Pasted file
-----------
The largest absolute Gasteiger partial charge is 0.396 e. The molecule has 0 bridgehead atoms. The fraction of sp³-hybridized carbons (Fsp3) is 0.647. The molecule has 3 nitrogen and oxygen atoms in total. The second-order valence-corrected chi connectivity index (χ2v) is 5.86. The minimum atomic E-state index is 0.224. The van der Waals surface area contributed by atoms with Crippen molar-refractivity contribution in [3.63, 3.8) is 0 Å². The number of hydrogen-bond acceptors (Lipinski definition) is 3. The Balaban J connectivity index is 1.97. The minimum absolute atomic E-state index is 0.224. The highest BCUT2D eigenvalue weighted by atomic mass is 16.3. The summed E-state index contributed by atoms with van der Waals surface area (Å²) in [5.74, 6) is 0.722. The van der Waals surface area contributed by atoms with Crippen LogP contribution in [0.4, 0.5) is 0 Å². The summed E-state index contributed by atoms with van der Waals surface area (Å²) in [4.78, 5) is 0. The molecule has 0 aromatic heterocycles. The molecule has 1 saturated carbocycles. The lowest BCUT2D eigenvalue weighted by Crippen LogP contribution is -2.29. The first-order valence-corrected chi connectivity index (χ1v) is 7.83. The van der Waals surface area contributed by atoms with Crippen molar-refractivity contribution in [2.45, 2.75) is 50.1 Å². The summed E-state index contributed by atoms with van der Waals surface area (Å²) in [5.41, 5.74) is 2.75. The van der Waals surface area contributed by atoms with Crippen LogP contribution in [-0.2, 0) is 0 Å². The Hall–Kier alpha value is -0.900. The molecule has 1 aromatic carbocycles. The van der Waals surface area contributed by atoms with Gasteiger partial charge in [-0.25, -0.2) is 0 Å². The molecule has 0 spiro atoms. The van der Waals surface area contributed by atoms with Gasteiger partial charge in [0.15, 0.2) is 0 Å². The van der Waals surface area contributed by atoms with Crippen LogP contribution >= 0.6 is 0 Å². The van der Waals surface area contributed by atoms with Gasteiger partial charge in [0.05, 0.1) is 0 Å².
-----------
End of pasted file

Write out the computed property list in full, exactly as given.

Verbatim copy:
The largest absolute Gasteiger partial charge is 0.396 e. The molecule has 0 bridgehead atoms. The fraction of sp³-hybridized carbons (Fsp3) is 0.647. The molecule has 3 nitrogen and oxygen atoms in total. The second-order valence-corrected chi connectivity index (χ2v) is 5.86. The minimum atomic E-state index is 0.224. The van der Waals surface area contributed by atoms with Crippen molar-refractivity contribution in [3.63, 3.8) is 0 Å². The number of hydrogen-bond acceptors (Lipinski definition) is 3. The Balaban J connectivity index is 1.97. The minimum absolute atomic E-state index is 0.224. The highest BCUT2D eigenvalue weighted by atomic mass is 16.3. The summed E-state index contributed by atoms with van der Waals surface area (Å²) in [5.74, 6) is 0.722. The van der Waals surface area contributed by atoms with Crippen LogP contribution in [0.4, 0.5) is 0 Å². The summed E-state index contributed by atoms with van der Waals surface area (Å²) in [4.78, 5) is 0. The molecule has 0 aromatic heterocycles. The molecule has 1 saturated carbocycles. The lowest BCUT2D eigenvalue weighted by Crippen LogP contribution is -2.29. The first-order valence-corrected chi connectivity index (χ1v) is 7.83. The van der Waals surface area contributed by atoms with Crippen molar-refractivity contribution in [2.45, 2.75) is 50.1 Å². The summed E-state index contributed by atoms with van der Waals surface area (Å²) in [5.41, 5.74) is 2.75. The van der Waals surface area contributed by atoms with Crippen LogP contribution in [-0.2, 0) is 0 Å². The Hall–Kier alpha value is -0.900. The molecule has 1 aromatic carbocycles. The van der Waals surface area contributed by atoms with Gasteiger partial charge in [-0.25, -0.2) is 0 Å². The molecule has 0 spiro atoms. The van der Waals surface area contributed by atoms with Gasteiger partial charge in [0.15, 0.2) is 0 Å². The van der Waals surface area contributed by atoms with Crippen LogP contribution >= 0.6 is 0 Å². The van der Waals surface area contributed by atoms with Gasteiger partial charge in [0.05, 0.1) is 0 Å².